When you're pregnant, a lot of weird things happen to your body. Your feet swell, you pee when you laugh, and you deal with some unattractive beauty blemishes (I'm talking to you varicose veins.) But as you near the end of your pregnancy, you'll start to feel some flutters in your belly that could make you think that it's time to head for the hospital. That is, until you find out that they're only Braxton Hicks contractions — a mere preview of the main event. If you're getting close to your due date, you're probably beginning to discover all of the weird things that happen to your body during Braxton Hicks contractions for yourself.
As the American Pregnancy Association mentioned, Braxton Hicks contractions are named after the English doctor, John Braxton Hicks, who discovered the contractions that many expectant mothers experience before going into labor in 1872. According to What to Expect, Braxton Hicks contractions can begin anywhere around week 20 of your pregnancy and will increase in intensity until your actual labor begins.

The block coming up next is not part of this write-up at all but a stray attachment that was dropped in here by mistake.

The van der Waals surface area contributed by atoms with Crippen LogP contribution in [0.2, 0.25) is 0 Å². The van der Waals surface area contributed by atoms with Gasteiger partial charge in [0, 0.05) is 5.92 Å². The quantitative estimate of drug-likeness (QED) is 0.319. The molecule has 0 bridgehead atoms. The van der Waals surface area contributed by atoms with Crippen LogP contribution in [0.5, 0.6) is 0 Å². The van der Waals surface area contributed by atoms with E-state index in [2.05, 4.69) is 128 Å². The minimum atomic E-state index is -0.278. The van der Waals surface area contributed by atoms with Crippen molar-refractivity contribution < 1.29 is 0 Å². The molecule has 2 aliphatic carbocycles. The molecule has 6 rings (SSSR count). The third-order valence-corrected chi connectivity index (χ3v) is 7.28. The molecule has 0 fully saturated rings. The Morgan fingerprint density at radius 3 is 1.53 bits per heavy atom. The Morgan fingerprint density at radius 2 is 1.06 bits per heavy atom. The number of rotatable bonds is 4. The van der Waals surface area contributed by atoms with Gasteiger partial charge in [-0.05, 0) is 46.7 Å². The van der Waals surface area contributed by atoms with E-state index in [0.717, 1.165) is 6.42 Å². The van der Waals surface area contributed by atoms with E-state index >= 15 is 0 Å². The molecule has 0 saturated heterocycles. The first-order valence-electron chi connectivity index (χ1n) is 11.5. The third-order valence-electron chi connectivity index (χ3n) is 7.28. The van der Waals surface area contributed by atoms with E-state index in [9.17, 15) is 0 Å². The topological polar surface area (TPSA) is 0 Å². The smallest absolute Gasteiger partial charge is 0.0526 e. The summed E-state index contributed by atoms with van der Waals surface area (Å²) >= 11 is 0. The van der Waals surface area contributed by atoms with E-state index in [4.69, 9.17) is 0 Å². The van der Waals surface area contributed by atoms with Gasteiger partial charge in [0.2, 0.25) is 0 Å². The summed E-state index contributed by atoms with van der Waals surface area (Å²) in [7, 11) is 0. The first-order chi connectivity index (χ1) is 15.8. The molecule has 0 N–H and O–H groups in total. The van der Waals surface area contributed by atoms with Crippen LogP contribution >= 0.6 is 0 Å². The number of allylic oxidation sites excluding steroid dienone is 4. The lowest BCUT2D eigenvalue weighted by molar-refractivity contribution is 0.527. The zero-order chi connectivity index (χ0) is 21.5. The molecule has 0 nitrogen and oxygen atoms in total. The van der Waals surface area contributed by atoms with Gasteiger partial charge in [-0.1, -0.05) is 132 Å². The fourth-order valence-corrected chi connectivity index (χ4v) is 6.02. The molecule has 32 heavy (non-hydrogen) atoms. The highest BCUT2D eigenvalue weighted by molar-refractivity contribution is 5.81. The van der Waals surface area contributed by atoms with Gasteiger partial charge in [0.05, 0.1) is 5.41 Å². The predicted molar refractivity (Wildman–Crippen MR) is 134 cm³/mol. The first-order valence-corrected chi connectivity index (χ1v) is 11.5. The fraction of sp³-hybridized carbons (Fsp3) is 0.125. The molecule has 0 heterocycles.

If it is your first pregnancy, you may be more likely to mistake Braxton Hicks contractions for the real thing. However, as Medicine Net points out, this "false labor" is usually not as painful as the real deal and does not occur in regular intervals like the contractions that take place during actual labor. Braxton Hicks contracts are also usually shorter than real contractions.
As What to Expect explains, Braxton Hicks contractions cause your uterine muscles to tighten. You also may notice that your abdomen becomes hard and even a bit pointy in the process. You may also notice a discharge that is streaked with blood that is often referred to as bloody show.
Although they can happen any time, a full bladder, having your belly touched, and even sex are the most common triggers of Braxton Hicks contractions. If you're experiencing Braxton Hicks contractions, taking a warm bath, changing your position, and drinking herbal tea can help alleviate some of your discomfort, as the American Pregnancy Association suggests.